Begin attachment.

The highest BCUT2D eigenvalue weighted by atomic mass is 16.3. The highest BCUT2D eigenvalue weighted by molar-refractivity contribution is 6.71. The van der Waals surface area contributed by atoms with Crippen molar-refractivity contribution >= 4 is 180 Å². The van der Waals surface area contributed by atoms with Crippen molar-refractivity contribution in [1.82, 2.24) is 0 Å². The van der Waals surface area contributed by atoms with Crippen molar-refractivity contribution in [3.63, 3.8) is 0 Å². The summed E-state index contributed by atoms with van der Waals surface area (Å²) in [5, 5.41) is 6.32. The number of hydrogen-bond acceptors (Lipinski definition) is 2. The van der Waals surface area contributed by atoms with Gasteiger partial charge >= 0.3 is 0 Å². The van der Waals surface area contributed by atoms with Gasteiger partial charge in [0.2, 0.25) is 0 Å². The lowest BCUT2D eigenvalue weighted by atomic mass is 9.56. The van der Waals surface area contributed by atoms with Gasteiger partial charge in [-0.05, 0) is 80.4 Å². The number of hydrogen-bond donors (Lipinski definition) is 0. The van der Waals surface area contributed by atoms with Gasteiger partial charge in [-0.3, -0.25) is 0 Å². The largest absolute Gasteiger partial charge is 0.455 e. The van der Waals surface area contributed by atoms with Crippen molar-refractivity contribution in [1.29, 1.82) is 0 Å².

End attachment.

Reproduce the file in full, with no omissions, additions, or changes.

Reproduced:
The highest BCUT2D eigenvalue weighted by atomic mass is 16.3. The highest BCUT2D eigenvalue weighted by molar-refractivity contribution is 6.71. The van der Waals surface area contributed by atoms with Crippen molar-refractivity contribution >= 4 is 180 Å². The van der Waals surface area contributed by atoms with Crippen molar-refractivity contribution in [1.82, 2.24) is 0 Å². The van der Waals surface area contributed by atoms with Crippen molar-refractivity contribution in [3.63, 3.8) is 0 Å². The summed E-state index contributed by atoms with van der Waals surface area (Å²) in [5, 5.41) is 6.32. The number of hydrogen-bond acceptors (Lipinski definition) is 2. The van der Waals surface area contributed by atoms with Gasteiger partial charge >= 0.3 is 0 Å². The van der Waals surface area contributed by atoms with Gasteiger partial charge in [0.2, 0.25) is 0 Å². The lowest BCUT2D eigenvalue weighted by atomic mass is 9.56. The van der Waals surface area contributed by atoms with Gasteiger partial charge in [-0.05, 0) is 80.4 Å². The number of hydrogen-bond donors (Lipinski definition) is 0. The van der Waals surface area contributed by atoms with Gasteiger partial charge in [-0.3, -0.25) is 0 Å². The largest absolute Gasteiger partial charge is 0.455 e. The van der Waals surface area contributed by atoms with Crippen molar-refractivity contribution in [1.29, 1.82) is 0 Å².